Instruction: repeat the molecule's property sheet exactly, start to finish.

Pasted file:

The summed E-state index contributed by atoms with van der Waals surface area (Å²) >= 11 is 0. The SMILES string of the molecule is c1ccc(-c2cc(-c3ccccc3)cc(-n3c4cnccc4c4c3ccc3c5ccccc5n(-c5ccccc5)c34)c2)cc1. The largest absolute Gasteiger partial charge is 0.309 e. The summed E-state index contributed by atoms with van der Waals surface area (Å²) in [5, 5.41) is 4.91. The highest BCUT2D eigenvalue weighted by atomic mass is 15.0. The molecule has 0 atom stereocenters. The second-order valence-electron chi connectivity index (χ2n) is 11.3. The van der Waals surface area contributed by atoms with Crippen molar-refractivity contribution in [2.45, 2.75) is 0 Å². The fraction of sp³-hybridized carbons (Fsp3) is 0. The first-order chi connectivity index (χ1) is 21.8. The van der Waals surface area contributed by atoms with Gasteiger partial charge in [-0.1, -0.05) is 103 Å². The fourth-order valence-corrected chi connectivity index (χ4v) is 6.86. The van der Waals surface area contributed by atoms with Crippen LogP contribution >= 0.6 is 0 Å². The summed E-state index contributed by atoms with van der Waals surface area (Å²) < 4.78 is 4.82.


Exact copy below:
The summed E-state index contributed by atoms with van der Waals surface area (Å²) >= 11 is 0. The SMILES string of the molecule is c1ccc(-c2cc(-c3ccccc3)cc(-n3c4cnccc4c4c3ccc3c5ccccc5n(-c5ccccc5)c34)c2)cc1. The largest absolute Gasteiger partial charge is 0.309 e. The summed E-state index contributed by atoms with van der Waals surface area (Å²) in [5, 5.41) is 4.91. The highest BCUT2D eigenvalue weighted by atomic mass is 15.0. The molecule has 0 atom stereocenters. The second-order valence-electron chi connectivity index (χ2n) is 11.3. The van der Waals surface area contributed by atoms with Crippen molar-refractivity contribution in [2.45, 2.75) is 0 Å². The fraction of sp³-hybridized carbons (Fsp3) is 0. The first-order chi connectivity index (χ1) is 21.8. The van der Waals surface area contributed by atoms with Gasteiger partial charge in [-0.1, -0.05) is 103 Å². The fourth-order valence-corrected chi connectivity index (χ4v) is 6.86. The van der Waals surface area contributed by atoms with Crippen LogP contribution >= 0.6 is 0 Å². The summed E-state index contributed by atoms with van der Waals surface area (Å²) < 4.78 is 4.82.